Jonathan B. Bricker, PhD

Affiliate Associate Professor, Department of Psychology
University of Washington

Education:

PhD, Clinical Psychology, University of Washington, 2003.
MS, Clinical Psychology, University of Washington, 1999.
BA, Psychology & English, University of California, Berkeley, 1997.

Research Focus:

Dr. Bricker’s research focuses on the development and testing of innovative interventions for health behavior change. With over $10 million in NIH research funding, he and his team are conducting randomized clinical trials of acceptance and mindfulness therapy interventions for smoking cessation.  Technology-based platforms of intervention delivery include telephone coaching, websites, and smartphone apps.  He is also developing a separate line of research focusing on innovative behavioral approaches to weight loss.

Current Studies:

2015 to 2020             
Project Title:   Telephone-Delivered Acceptance Therapy for Smoking Cessation

Source of Support: NIH/National Institute on Drug Abuse
Grant Type: R01 DA 038411
Role:  Principal Investigator
Goal: To compare the effectiveness of telephone-delivered ACT against traditional cognitive behavioral therapy for smoking cessation intervention in a fully powered RCT (Target N = 1168).  

2013 to 2018 
Project Title:   Randomized Trial of Web-Delivered Acceptance Therapy for Smoking Cessation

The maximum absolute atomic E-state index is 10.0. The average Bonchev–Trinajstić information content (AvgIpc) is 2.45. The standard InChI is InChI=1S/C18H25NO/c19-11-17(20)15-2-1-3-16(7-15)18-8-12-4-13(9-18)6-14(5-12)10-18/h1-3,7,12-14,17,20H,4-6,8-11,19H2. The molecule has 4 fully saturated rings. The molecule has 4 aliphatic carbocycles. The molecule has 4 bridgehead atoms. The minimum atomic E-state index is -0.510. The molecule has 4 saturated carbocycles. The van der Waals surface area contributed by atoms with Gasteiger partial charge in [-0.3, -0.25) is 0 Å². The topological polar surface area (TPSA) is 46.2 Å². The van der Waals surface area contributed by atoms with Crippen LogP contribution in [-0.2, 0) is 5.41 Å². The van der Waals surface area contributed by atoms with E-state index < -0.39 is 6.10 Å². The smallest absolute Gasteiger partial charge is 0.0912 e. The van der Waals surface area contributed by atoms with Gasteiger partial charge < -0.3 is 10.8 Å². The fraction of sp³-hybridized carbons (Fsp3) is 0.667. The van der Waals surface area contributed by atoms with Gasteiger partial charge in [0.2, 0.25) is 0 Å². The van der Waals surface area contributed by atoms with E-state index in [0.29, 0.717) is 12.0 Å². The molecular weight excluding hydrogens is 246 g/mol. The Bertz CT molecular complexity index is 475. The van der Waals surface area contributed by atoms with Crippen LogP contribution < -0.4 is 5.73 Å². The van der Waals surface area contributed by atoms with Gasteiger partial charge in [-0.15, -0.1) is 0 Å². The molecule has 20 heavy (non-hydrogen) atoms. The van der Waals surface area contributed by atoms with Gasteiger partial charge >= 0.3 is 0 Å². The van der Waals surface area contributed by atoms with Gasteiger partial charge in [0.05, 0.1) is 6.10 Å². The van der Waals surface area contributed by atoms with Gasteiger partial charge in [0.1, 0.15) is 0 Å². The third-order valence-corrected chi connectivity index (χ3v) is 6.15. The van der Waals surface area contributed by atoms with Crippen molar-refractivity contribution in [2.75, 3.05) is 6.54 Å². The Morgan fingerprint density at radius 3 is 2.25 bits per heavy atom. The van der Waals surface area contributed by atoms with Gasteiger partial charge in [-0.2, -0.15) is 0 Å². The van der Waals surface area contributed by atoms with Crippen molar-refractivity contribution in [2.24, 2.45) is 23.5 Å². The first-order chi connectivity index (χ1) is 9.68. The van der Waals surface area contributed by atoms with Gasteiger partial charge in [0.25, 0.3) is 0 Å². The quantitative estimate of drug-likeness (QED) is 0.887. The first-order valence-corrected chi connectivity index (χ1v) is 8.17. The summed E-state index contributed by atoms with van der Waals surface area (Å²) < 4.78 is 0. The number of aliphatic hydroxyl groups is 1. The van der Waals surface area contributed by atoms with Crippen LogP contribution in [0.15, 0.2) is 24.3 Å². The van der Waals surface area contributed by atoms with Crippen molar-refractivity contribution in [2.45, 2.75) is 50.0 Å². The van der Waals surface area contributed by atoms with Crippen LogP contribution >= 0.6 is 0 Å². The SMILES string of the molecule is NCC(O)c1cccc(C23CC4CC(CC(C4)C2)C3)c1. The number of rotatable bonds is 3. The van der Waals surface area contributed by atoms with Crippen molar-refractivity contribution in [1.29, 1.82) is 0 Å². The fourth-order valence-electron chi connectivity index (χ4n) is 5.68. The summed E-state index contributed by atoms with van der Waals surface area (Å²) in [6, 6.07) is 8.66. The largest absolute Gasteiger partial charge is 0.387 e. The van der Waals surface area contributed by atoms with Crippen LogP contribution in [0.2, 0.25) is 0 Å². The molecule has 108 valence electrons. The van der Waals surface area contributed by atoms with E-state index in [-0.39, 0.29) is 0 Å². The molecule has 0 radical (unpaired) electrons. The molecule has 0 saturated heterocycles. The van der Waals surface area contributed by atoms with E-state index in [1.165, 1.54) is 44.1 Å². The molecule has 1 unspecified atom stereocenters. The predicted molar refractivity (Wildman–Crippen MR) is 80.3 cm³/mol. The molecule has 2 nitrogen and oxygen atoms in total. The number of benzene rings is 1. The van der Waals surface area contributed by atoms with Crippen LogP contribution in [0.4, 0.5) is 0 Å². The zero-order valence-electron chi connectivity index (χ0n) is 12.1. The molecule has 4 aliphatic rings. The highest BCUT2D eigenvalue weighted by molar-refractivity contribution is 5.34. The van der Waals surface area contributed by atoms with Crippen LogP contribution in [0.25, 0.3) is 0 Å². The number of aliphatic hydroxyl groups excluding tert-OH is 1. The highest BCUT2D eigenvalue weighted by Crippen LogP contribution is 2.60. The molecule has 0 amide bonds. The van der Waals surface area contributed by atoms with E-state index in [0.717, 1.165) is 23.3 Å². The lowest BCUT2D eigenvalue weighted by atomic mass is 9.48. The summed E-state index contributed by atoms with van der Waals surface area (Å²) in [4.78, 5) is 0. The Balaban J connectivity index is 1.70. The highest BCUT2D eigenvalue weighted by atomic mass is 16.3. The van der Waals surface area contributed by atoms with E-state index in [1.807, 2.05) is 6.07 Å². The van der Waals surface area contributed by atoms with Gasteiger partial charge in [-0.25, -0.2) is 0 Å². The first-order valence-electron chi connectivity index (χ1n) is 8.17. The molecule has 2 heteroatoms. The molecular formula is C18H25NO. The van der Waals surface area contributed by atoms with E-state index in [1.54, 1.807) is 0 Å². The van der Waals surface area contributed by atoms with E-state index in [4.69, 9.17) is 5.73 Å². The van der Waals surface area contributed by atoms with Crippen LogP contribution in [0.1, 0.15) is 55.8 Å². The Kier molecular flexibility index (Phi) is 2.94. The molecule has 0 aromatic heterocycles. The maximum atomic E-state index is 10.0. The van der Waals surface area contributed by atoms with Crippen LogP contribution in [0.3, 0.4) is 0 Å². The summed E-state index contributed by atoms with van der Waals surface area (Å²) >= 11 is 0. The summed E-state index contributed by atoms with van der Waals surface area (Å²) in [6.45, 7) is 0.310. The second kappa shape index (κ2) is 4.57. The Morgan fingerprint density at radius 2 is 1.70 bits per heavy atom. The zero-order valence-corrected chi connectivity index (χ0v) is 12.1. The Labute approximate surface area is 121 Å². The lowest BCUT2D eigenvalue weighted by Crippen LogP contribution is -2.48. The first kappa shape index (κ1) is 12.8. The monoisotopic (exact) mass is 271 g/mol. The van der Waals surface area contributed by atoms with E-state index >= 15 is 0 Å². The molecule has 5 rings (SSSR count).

Source of Support: NIH/National Cancer Institute
Grant Type:  R01 CA 166646
Role: Principal Investigator
Goal: To compare the effectiveness of web-delivered ACT against the NCI’s web-delivered Smokefree.gov smoking cessation intervention in a fully powered RCT (Target N = 2552).  

2012 to 2016   
Project Title: Tobacco Use and Alcohol Misuse Among Participants of the Millennium Cohort  Study

Source of Support:  US Department of Veterans Affairs
Grant Type: VA’s R01 Equivalent (ZDA1-04-W10)
Role: Co-Investigator (PI: Edward Boyko, MD)
Goal: As part of a 21-year longitudinal study of 150,000 young adult military personnel, evaluate the role of pre-deployment, deployment, separation, and comorbid biopsychosocial risk factors that prospectively predict the incidence, persistence, and relapse of tobacco use and alcohol misuse. 



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Contact Information

Phone
(206) 667-5074
Fax
(206) 667-5977
Email
Additional contact

Mail Stop M3-B232